On April 8, a large Jeffrey Pine Tree was cut down from its location in Mammoth near the Starwood development site on the edge of its lot line, which borders a log fence next to the intersection of Minaret Road and Ridge Way.
At its base, this tree was about 5 feet in diameter. The tree was also about 400 years old; it stood in that location before the first permanent British settlement on American soil at Jamestown.
The tree’s removal caused upset and anxiety from numerous residents of Mammoth, who reached out to The Sheet expressing concern.
According to reports, the Town of Mammoth Lakes agreed with an arborist, hired by a potential homeowner, that the tree should be cut down.
The arborist involved mentioned that the tree was struck by lightning in the past, which was echoed by the Town and another arborist as one of the justifications for cutting it down. However, the arborist also admitted in his report that the lighting strike did not significantly affect the strength of the tree’s trunk.
Despite whether or not lightning actually weakened the tree, it was able to remain standing tall for hundreds of years.
In another case, the arborist mentioned that there was “decay in the trunk”. However, the arborist’s report then went on to mention that there was no decay found in the tree, based on analyzing core samples taken from it.
A second arborist asserted that the tree was damaged by lightning and had decay and should be removed. However, his recommendation was based on hearsay, with no independent analysis performed of his own.
The Jeffrey Pine was 31 feet from where a new structure will be built.
“I am certainly not a tree hugger, and don’t have any problem with the concept of cutting down trees to build a house, but the removal of this magnificent healthy tree for no reason other than to improve an already spectacular view wouldn’t seem to fit within what I understand our tree policy to be,” wrote one resident to the Town of Mammoth Lakes.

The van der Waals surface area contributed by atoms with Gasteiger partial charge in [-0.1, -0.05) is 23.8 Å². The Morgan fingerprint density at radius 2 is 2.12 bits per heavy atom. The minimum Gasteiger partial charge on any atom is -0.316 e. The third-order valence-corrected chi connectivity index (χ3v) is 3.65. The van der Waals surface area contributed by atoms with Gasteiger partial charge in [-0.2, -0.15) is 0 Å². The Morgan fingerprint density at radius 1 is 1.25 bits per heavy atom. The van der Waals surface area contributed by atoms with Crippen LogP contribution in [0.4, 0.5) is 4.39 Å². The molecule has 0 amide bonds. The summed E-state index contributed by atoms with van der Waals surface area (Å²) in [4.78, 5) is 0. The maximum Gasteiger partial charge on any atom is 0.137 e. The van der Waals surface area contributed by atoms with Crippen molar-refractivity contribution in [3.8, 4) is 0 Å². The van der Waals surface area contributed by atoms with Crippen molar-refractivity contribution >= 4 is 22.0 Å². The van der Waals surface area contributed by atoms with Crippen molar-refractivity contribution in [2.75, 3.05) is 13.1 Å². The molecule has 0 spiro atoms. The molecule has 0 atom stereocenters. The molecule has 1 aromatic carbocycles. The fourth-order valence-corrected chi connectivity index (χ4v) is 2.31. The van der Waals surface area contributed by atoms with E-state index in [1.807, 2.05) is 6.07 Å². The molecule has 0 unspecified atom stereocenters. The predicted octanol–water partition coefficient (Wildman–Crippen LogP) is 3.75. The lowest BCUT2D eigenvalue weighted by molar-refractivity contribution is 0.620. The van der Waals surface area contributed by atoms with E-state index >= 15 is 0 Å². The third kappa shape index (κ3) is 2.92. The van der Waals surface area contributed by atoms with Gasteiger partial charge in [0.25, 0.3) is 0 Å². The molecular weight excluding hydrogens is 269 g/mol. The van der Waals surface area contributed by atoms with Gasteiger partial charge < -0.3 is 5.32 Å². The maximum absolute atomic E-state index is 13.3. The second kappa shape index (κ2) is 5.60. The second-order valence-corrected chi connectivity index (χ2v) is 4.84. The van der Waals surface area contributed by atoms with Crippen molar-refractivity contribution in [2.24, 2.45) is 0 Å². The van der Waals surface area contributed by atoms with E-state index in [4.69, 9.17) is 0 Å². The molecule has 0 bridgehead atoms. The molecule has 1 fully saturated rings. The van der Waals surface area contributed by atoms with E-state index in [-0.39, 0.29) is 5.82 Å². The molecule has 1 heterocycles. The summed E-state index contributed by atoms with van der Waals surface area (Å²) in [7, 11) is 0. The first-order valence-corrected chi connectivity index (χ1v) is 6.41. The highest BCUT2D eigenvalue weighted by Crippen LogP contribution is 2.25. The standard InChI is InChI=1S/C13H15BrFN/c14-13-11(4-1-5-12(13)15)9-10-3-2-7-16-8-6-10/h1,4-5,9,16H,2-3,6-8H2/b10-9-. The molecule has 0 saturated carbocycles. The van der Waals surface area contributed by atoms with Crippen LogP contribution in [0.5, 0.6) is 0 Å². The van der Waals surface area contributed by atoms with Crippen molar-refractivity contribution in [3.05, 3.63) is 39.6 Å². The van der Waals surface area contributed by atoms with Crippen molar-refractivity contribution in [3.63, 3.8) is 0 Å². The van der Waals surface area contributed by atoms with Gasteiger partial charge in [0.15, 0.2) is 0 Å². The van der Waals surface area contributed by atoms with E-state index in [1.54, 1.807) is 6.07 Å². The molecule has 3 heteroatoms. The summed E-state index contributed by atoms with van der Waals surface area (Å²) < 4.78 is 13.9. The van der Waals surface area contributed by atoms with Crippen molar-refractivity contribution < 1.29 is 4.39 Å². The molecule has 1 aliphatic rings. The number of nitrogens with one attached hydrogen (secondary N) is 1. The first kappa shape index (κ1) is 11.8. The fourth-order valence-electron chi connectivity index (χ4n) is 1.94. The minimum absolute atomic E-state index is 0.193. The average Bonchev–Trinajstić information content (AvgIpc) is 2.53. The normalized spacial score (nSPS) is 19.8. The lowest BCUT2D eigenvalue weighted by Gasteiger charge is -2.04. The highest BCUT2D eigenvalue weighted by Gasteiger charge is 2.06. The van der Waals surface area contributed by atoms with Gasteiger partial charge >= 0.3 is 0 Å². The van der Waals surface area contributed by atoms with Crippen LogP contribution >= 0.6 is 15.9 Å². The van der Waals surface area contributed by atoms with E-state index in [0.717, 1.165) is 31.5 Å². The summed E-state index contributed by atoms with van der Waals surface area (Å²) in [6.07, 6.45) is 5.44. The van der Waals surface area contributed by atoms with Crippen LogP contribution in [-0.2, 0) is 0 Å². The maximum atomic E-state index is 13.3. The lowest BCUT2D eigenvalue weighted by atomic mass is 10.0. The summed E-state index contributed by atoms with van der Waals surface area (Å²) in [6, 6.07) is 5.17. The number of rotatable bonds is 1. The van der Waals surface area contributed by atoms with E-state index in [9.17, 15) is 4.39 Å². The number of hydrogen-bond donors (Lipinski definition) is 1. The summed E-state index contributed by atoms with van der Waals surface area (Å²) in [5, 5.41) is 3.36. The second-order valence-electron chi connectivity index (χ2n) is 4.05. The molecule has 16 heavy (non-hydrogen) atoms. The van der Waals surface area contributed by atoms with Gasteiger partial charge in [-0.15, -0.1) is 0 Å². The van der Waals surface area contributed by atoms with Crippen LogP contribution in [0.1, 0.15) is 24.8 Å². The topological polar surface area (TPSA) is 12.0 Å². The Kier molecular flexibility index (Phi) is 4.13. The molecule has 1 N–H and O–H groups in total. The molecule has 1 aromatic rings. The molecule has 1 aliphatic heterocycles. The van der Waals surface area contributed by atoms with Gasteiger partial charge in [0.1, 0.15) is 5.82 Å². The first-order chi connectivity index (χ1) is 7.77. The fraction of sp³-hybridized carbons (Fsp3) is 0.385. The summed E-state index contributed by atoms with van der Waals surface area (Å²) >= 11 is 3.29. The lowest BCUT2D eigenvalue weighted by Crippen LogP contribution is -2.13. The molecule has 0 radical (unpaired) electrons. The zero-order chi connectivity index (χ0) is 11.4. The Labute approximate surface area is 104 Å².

“This tree withstood centuries of horrendous windstorms and snowstorms. Instead, a chain saw with at least a 36-inch blade was used to cut it down and end its life. Then heavy machinery was used to move it around like a bunch of toothpicks and haul it away,” wrote another disheartened resident to The Sheet.
The Sheet reached out to Project Manager Josh Plum, who had the survey and assessment done for the tree. He has not returned our calls.
The Sheet was able to get in contact with Tom Smith, president of the Starwood Association and the architectural committee in charge of the project.
“I can just tell you that it was in a wind channel. The tree had been struck by lightning a number of times, and when the sidewalks were put in, the roots on the windward side of that tree had been compromised. In short, they felt that it was a danger of falling on a new house that was going to be constructed on that site,” said Smith.
The Sheet then reached out to the Town’s Community Development Director Sandra Moberly, who incidentally was on vacation and unable to to be reached this week.
A letter on this topic from John Stavlo appears on page four.